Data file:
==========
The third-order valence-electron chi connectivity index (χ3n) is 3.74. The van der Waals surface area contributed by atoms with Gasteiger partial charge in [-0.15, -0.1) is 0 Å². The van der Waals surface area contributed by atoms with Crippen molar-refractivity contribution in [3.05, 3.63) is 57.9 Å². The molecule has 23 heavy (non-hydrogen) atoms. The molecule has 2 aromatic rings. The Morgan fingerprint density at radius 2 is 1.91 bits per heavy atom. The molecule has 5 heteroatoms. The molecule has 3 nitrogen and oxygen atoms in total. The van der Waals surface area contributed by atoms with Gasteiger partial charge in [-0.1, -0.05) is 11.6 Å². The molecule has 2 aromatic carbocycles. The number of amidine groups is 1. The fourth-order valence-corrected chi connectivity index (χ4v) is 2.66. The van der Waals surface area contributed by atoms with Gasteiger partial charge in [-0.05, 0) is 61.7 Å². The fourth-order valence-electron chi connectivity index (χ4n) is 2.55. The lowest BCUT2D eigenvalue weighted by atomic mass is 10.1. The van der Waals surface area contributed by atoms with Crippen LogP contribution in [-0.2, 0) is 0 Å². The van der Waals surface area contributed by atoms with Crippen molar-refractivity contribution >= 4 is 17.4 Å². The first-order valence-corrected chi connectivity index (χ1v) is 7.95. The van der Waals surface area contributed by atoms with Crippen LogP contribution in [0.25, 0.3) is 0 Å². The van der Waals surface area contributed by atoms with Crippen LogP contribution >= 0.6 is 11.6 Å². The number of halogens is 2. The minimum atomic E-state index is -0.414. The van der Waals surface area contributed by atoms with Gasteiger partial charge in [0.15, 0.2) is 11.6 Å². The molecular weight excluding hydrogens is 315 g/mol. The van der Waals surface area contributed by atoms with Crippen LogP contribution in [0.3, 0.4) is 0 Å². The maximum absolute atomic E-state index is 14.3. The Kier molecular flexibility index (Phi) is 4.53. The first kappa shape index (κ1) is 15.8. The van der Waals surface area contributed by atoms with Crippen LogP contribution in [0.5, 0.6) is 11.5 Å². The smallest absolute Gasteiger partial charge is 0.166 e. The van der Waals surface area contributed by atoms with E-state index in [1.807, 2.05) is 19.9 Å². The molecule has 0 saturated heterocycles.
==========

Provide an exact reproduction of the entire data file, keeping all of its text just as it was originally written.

The third-order valence-electron chi connectivity index (χ3n) is 3.74. The van der Waals surface area contributed by atoms with Gasteiger partial charge in [-0.15, -0.1) is 0 Å². The van der Waals surface area contributed by atoms with Crippen molar-refractivity contribution in [3.05, 3.63) is 57.9 Å². The molecule has 23 heavy (non-hydrogen) atoms. The molecule has 2 aromatic rings. The Morgan fingerprint density at radius 2 is 1.91 bits per heavy atom. The molecule has 5 heteroatoms. The molecule has 3 nitrogen and oxygen atoms in total. The van der Waals surface area contributed by atoms with Gasteiger partial charge in [-0.1, -0.05) is 11.6 Å². The molecule has 2 aromatic carbocycles. The number of amidine groups is 1. The fourth-order valence-corrected chi connectivity index (χ4v) is 2.66. The van der Waals surface area contributed by atoms with Gasteiger partial charge in [-0.05, 0) is 61.7 Å². The fourth-order valence-electron chi connectivity index (χ4n) is 2.55. The lowest BCUT2D eigenvalue weighted by atomic mass is 10.1. The van der Waals surface area contributed by atoms with Crippen LogP contribution in [-0.2, 0) is 0 Å². The van der Waals surface area contributed by atoms with Crippen molar-refractivity contribution >= 4 is 17.4 Å². The first-order valence-corrected chi connectivity index (χ1v) is 7.95. The van der Waals surface area contributed by atoms with Crippen LogP contribution in [0.25, 0.3) is 0 Å². The van der Waals surface area contributed by atoms with Crippen LogP contribution >= 0.6 is 11.6 Å². The number of halogens is 2. The minimum atomic E-state index is -0.414. The van der Waals surface area contributed by atoms with Gasteiger partial charge in [0.15, 0.2) is 11.6 Å². The molecular weight excluding hydrogens is 315 g/mol. The van der Waals surface area contributed by atoms with Crippen LogP contribution in [0.3, 0.4) is 0 Å². The maximum absolute atomic E-state index is 14.3. The Kier molecular flexibility index (Phi) is 4.53. The first kappa shape index (κ1) is 15.8. The van der Waals surface area contributed by atoms with Crippen LogP contribution in [0.5, 0.6) is 11.5 Å². The smallest absolute Gasteiger partial charge is 0.166 e. The van der Waals surface area contributed by atoms with E-state index in [1.807, 2.05) is 19.9 Å². The molecule has 0 saturated heterocycles.